After that gig, my electrician buddy and I sat down and started looking at what most of the places I run sound at have. I won’t comment on the three prong adapter, as eventhough we just run our own ground, it is still not code to tie in that way. I also suggest that anyone attempting to mess around with a distro talk to an electrician and have them look at all your connections, design, plug options etc.

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There’s no reason to use a rack full of Furmans if there’s a 30A or 50A recepticle on or near the stage. Why run all that extra extension cord all over the room when you could just plug in one thing right on stage, and not have any issues with bad grounds, or voltage issues, etc.

And also, with that Furman setup, if say a guitar amp had a bad ground, and was on another phase from the mixer, and things worked out like they sometimes do, that guitar player could end up with v running through his chest when he steps up to the mic.

Something to think about when you’re plugging in to random circuits. But maybe you’ve already thought of that, I don’t know. In any case, I think you should be prepared for acr-100 situations, since you’ll encounter them both. Carry a small distro, I got mine from http: And you should be acdd-100 plan on the clubs that don’t have good power which you probably already have covered pretty well.

In that case, something like the Furman rack thing is an OK idea, but I’m sure you can do something similar for less than 4 Furmans cost. Adams wrote on Thu, 19 August It adc-100 the “jokers” guessing which breaker S we’re on when they decide to recycle our stage power for “last call”.

Been there, and they’d done that But you are most likely talking about losing a common neutral from the neutral supply. In this scenario nearly volts ufrman one hot leg, to an oppositely polarized “swung-high” neutral during load imbalance, may appear across a Volt outlet. You’d also have to combine your scenario with another lost grounding conductor from its supply too, on that one “floating high” circuit load.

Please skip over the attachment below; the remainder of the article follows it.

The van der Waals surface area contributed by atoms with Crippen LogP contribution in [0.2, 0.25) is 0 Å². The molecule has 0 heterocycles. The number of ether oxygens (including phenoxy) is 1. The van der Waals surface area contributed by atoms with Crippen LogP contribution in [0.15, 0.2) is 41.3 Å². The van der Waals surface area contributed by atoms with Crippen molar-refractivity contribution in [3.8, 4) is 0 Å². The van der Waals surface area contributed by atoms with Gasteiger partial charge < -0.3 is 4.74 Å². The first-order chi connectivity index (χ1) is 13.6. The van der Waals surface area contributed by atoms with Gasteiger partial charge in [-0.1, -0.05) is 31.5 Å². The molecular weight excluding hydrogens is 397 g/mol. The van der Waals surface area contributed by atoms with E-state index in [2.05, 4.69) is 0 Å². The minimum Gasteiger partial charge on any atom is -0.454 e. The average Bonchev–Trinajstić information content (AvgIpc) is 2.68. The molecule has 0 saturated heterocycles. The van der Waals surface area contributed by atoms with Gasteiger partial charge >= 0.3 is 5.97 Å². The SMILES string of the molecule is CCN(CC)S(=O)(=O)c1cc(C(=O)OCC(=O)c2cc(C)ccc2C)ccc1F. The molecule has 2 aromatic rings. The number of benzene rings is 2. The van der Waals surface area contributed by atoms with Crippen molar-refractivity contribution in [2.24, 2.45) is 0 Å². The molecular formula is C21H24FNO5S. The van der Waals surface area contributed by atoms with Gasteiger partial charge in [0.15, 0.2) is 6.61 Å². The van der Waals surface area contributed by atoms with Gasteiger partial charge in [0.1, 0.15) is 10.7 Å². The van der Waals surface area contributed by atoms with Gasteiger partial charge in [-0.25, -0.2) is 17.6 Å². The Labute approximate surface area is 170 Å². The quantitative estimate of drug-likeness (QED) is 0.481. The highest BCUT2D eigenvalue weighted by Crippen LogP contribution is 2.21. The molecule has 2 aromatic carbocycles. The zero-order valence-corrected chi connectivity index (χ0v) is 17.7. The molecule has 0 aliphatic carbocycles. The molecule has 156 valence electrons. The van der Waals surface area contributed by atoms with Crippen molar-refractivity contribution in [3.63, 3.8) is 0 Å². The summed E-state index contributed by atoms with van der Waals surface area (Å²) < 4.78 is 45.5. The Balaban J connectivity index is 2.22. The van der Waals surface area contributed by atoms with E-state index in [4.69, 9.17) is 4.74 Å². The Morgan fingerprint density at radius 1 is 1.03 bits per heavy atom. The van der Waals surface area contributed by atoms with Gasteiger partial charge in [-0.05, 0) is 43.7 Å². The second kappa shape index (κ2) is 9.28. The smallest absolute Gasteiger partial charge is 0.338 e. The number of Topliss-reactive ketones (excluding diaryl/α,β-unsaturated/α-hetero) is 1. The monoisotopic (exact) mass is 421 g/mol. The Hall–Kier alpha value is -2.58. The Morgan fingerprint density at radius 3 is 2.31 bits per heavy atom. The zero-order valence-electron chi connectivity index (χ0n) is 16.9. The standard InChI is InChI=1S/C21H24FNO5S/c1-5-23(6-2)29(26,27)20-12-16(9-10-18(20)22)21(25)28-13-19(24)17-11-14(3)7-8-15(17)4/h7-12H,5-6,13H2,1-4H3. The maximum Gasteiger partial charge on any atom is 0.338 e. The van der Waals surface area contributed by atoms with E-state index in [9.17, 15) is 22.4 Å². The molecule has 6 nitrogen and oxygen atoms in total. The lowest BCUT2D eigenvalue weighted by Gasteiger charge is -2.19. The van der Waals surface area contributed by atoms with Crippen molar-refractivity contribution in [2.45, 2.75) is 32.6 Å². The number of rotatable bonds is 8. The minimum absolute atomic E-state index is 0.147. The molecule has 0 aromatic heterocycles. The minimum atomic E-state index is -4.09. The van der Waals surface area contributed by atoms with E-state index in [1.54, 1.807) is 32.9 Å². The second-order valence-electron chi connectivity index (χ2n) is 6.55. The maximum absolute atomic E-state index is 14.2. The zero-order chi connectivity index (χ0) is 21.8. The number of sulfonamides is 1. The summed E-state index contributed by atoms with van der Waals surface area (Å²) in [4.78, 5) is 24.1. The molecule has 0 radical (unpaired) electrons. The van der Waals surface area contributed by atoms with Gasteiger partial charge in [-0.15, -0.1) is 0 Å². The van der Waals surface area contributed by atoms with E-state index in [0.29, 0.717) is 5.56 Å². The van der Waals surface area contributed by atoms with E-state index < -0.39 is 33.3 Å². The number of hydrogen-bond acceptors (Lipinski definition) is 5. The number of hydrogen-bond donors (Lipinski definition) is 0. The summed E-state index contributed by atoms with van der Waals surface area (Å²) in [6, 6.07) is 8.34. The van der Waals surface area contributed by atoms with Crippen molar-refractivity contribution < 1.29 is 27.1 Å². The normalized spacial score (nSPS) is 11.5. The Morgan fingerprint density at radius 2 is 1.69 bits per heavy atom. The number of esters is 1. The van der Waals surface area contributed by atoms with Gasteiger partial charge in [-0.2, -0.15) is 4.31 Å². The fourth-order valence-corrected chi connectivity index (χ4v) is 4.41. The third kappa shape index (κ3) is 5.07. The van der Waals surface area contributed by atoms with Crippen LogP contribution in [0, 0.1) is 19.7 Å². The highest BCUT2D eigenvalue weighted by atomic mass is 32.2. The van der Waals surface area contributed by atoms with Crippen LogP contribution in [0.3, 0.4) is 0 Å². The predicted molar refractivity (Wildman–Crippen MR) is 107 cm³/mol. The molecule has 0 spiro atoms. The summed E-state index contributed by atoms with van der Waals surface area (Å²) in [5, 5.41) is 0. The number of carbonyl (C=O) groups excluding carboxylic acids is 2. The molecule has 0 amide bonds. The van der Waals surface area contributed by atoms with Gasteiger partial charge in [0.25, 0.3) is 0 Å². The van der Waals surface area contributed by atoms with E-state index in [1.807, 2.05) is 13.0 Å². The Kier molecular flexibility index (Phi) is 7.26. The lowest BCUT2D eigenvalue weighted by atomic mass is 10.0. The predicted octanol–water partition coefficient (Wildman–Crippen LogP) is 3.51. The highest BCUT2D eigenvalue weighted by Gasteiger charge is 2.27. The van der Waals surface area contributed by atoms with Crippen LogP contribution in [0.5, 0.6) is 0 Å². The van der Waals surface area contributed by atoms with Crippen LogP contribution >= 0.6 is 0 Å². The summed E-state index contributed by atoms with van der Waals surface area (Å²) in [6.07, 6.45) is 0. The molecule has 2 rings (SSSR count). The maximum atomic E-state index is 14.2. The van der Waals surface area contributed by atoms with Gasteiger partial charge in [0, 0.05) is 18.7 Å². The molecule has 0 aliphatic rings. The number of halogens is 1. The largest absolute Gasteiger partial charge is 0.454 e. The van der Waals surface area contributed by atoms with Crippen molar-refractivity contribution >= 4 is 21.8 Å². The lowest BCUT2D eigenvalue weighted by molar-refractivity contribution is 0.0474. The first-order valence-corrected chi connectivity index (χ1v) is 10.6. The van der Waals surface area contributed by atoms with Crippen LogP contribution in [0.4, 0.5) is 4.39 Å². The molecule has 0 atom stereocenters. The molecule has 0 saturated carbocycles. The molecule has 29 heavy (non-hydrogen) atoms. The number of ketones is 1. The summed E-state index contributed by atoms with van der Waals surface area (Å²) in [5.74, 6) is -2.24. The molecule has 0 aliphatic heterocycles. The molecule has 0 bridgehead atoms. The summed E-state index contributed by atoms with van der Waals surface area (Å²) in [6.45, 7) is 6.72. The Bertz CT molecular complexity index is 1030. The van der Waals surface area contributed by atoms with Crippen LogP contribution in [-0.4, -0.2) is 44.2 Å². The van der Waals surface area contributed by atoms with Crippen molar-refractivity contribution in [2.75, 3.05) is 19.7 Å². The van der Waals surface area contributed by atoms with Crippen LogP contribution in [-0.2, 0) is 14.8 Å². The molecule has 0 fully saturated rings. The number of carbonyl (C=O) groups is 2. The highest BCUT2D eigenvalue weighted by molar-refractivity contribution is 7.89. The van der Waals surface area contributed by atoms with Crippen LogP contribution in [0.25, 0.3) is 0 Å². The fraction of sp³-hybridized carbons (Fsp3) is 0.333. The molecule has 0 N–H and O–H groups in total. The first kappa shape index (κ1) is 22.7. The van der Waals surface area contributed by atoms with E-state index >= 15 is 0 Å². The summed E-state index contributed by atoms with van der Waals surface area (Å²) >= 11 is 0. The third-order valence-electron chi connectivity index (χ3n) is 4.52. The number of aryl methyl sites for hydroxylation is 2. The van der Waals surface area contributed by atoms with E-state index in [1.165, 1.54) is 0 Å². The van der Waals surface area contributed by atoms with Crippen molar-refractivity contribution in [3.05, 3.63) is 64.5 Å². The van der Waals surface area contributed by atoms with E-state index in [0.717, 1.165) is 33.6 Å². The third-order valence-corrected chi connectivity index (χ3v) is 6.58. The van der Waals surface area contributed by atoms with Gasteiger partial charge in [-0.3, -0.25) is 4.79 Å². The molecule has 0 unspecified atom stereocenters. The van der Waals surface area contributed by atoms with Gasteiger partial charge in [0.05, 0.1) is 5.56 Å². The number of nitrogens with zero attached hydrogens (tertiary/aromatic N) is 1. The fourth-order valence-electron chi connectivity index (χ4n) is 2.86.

PLUS, add another combination of a shorted path between the neutral and ground on that “floating high” circuit’s load. PLUS, add on the fact that the other good circuit’s ground is and intact.

Lot’s of combo’s, but hey, if I can picture it, it can happen. Like I said, losing the one and only neutral supply, like on everyone else’s typical “breaker panel style” volt distro, and you’ve got killer voltage swings during imbalance.

On the bright side, having 4 isolated hot and neutral conductors furmqn my system gives us 4 isolated circuits. Losing any neutral, except the building’s service entrance of course on any of my 4 circuits cannot swing the voltage up to volts like standard distros can.

NOT on any of my volt outlets, it can’t, there’s is only Volts dedicated to the one lost neutral. We could actually lose 3 out of the 4 firman supplied, and still be grounded on all four circuits Now, I could think of scenarios where if I lose one ground from supply, and simultaneously short the floating ground and hot on one of my circuit’s loads, the most I can get is volts to good ground, not Of course do fufman again on an outphased circuit, and yes, Accd-100 getbut where do we stop.

I can touch and get shocked too.

In any case, I think you should be prepared for both situations, since you’ll encounter them both And you should be also plan on the clubs that don’t have good power Hey by the way